Vantage Point (2008)
After starting off as a seemingly authentic political drama-thriller, Pete Travis' Vantage Point develops into a slick and fairly enjoyable, but largely stupid action film. The direction ranges from masterful to remarkably shoddy; the former represented by the brilliantly realistic visualization of the events at the Salamanca peace summit, the latter by some inconsiderate, poorly explained and overly patriotic plotting.
Some viewers might also find that the film has a strenuous form, as it presents its narrative through an identical timeline several times from different perspectives, but seasoned viewers will be more likely to find this refreshing. Not only are we reminded that there always are several sides to every story, but this narrative build-up also functions as an effective foundation from which to build tension and suspense and unfold the mystery.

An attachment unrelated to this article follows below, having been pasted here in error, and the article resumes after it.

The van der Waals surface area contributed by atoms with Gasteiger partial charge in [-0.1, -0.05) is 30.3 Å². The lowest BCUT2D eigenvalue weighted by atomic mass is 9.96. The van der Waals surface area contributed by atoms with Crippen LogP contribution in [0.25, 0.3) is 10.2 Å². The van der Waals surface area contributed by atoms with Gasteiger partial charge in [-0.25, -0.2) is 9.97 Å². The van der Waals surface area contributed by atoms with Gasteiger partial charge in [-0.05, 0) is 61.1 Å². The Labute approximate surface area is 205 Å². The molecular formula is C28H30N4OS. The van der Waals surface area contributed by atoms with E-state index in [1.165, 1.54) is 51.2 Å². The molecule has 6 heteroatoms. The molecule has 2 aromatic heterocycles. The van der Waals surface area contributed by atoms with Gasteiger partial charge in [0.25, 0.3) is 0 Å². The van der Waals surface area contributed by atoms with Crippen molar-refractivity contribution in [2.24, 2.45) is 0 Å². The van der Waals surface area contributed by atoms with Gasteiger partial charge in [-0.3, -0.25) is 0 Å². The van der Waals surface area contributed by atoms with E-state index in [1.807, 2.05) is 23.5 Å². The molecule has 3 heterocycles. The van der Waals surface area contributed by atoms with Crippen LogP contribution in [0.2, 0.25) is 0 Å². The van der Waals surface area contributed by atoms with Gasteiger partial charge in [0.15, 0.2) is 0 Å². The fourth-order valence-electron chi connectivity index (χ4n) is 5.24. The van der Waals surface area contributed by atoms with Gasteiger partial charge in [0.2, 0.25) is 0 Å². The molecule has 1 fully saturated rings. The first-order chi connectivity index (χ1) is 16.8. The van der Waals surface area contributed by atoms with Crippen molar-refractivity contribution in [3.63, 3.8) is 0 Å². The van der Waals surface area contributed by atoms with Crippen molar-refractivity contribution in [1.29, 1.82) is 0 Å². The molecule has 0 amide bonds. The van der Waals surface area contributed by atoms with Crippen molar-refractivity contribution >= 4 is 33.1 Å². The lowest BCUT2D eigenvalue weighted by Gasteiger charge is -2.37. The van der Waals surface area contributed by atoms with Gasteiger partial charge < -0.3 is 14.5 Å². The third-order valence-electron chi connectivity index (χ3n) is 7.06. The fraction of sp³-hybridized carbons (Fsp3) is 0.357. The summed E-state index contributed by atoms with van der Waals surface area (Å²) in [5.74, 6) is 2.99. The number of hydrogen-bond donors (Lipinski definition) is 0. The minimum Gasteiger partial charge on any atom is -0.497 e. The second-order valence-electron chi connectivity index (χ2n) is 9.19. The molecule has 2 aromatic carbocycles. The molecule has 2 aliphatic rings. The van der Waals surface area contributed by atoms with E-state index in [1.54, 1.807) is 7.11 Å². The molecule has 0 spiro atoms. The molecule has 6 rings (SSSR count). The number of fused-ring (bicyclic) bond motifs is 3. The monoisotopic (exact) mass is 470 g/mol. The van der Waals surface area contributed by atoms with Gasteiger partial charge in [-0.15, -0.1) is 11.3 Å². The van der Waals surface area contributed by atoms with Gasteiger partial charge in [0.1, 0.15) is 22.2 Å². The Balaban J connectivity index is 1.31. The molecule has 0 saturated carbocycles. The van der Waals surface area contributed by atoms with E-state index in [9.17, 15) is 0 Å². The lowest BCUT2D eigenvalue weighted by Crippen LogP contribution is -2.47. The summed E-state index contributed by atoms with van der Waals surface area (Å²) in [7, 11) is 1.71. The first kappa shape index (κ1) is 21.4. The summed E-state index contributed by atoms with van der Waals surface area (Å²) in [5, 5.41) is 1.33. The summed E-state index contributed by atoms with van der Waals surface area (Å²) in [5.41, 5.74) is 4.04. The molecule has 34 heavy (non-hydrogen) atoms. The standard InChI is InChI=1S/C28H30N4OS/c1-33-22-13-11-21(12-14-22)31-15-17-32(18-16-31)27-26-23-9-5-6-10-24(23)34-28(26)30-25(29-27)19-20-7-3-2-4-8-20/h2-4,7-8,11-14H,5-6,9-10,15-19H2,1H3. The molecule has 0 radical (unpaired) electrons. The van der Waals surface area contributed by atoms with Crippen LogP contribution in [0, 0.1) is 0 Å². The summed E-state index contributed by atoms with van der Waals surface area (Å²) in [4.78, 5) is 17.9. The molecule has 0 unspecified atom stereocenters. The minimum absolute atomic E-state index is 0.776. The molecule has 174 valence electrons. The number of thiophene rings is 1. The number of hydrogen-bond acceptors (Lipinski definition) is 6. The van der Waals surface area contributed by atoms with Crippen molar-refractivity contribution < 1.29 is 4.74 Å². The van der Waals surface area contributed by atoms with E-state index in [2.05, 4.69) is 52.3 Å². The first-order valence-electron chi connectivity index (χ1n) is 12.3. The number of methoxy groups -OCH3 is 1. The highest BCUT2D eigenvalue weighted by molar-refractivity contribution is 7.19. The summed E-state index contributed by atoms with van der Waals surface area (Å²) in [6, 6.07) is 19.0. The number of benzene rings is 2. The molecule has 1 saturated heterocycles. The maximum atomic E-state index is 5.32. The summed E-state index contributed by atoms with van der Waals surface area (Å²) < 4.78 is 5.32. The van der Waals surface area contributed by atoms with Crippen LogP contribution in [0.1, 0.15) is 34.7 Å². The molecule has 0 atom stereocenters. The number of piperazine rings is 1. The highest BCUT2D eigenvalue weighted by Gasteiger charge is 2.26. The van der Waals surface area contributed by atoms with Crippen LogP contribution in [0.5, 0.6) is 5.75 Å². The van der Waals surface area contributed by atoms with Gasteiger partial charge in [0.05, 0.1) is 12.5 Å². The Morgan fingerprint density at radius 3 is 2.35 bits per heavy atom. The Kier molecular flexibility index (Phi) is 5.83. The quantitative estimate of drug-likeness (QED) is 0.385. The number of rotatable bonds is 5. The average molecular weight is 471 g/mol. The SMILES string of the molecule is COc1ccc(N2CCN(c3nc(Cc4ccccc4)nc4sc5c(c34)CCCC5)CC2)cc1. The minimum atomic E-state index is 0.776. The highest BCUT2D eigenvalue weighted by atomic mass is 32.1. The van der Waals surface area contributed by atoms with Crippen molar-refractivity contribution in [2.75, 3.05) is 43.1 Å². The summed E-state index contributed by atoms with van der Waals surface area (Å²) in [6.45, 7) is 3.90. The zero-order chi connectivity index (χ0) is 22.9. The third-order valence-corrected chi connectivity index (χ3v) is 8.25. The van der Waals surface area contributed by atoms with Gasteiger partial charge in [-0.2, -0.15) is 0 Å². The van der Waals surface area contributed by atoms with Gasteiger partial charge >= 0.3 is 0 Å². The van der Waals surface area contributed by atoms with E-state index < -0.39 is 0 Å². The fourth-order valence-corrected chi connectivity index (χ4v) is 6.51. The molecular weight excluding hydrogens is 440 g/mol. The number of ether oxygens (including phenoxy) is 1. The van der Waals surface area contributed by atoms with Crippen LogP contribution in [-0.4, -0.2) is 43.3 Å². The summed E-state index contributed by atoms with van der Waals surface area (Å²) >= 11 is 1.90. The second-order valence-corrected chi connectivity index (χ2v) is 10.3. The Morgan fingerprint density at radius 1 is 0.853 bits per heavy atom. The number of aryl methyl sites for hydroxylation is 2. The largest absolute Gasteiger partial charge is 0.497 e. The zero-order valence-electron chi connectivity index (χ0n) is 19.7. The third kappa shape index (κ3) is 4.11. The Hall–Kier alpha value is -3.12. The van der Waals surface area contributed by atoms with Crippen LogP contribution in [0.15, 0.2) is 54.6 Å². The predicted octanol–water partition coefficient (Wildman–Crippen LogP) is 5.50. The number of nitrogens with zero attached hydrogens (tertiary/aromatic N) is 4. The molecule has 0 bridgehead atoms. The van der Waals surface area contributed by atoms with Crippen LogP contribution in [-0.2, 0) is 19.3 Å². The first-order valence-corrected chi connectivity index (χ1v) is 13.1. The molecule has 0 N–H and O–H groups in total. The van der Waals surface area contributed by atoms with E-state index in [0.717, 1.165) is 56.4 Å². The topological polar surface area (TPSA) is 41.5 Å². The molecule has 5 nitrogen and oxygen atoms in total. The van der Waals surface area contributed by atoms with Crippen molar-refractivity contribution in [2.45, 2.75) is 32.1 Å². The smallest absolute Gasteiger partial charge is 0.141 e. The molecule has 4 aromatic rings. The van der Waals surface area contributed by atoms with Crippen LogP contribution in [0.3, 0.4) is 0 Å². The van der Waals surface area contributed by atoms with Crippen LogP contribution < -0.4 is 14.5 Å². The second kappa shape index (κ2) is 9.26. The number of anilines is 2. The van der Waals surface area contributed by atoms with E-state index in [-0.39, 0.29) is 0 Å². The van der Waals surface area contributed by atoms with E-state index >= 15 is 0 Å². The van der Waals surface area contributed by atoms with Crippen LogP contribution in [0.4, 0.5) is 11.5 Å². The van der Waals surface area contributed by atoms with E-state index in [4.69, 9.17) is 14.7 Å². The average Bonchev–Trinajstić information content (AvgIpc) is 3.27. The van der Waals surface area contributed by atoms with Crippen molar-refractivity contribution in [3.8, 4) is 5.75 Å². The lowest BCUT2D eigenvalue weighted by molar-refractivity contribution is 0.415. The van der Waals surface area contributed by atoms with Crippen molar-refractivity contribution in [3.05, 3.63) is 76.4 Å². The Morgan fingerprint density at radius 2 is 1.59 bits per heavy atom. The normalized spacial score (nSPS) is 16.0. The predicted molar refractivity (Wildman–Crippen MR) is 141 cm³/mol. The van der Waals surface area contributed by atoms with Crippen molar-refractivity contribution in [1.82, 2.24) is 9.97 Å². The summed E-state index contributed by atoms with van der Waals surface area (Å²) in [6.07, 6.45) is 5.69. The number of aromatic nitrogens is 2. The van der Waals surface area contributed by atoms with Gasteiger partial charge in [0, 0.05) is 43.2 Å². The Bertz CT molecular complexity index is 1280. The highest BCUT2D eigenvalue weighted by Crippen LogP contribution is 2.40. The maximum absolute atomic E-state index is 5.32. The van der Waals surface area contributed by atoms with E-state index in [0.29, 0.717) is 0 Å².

Unfortunately, the mystery doesn't quite hold up from a political or dramatic point of view. Somewhere along the line, a realistic and potentially imminent scenario develops into something Hal Needham once could have done – minus the humour. Humour which Dennis Quaid's sadly one-note and stiff performance definitely could have needed. William Hurt, on the other hand, finds the right tone for his character, and presents one of the best and most fun presidents on screen in a while, but that doesn't mean the filmmakers exhibit the same balance. The fact that the Arabs in the film make a point about the arrogant Americans who always think they're one step ahead, before the film then presents itself in the same conceited way on behalf of the USA, becomes a vapid paradox.